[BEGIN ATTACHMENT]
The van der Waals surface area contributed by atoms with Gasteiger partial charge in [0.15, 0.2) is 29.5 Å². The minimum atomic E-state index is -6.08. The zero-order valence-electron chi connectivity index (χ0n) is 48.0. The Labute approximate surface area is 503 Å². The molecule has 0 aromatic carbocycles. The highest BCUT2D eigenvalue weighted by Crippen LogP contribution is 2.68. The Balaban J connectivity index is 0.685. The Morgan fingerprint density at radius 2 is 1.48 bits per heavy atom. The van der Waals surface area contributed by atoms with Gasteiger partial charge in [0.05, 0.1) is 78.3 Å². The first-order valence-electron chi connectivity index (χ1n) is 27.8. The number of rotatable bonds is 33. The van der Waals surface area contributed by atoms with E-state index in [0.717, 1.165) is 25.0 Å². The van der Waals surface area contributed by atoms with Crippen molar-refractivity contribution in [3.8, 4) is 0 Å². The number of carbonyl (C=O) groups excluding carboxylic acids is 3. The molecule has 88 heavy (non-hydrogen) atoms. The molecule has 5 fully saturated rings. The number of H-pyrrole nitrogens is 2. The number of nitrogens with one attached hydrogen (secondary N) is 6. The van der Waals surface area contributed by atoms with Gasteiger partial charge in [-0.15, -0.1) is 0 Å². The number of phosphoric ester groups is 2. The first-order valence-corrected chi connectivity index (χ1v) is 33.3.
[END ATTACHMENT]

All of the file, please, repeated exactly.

The van der Waals surface area contributed by atoms with Gasteiger partial charge in [0.15, 0.2) is 29.5 Å². The minimum atomic E-state index is -6.08. The zero-order valence-electron chi connectivity index (χ0n) is 48.0. The Labute approximate surface area is 503 Å². The molecule has 0 aromatic carbocycles. The highest BCUT2D eigenvalue weighted by Crippen LogP contribution is 2.68. The Balaban J connectivity index is 0.685. The Morgan fingerprint density at radius 2 is 1.48 bits per heavy atom. The van der Waals surface area contributed by atoms with Gasteiger partial charge in [0.05, 0.1) is 78.3 Å². The first-order valence-electron chi connectivity index (χ1n) is 27.8. The number of rotatable bonds is 33. The van der Waals surface area contributed by atoms with E-state index in [0.717, 1.165) is 25.0 Å². The van der Waals surface area contributed by atoms with Crippen molar-refractivity contribution in [3.8, 4) is 0 Å². The number of carbonyl (C=O) groups excluding carboxylic acids is 3. The molecule has 88 heavy (non-hydrogen) atoms. The molecule has 5 fully saturated rings. The number of H-pyrrole nitrogens is 2. The number of nitrogens with one attached hydrogen (secondary N) is 6. The van der Waals surface area contributed by atoms with Gasteiger partial charge in [-0.15, -0.1) is 0 Å². The number of phosphoric ester groups is 2. The first-order valence-corrected chi connectivity index (χ1v) is 33.3.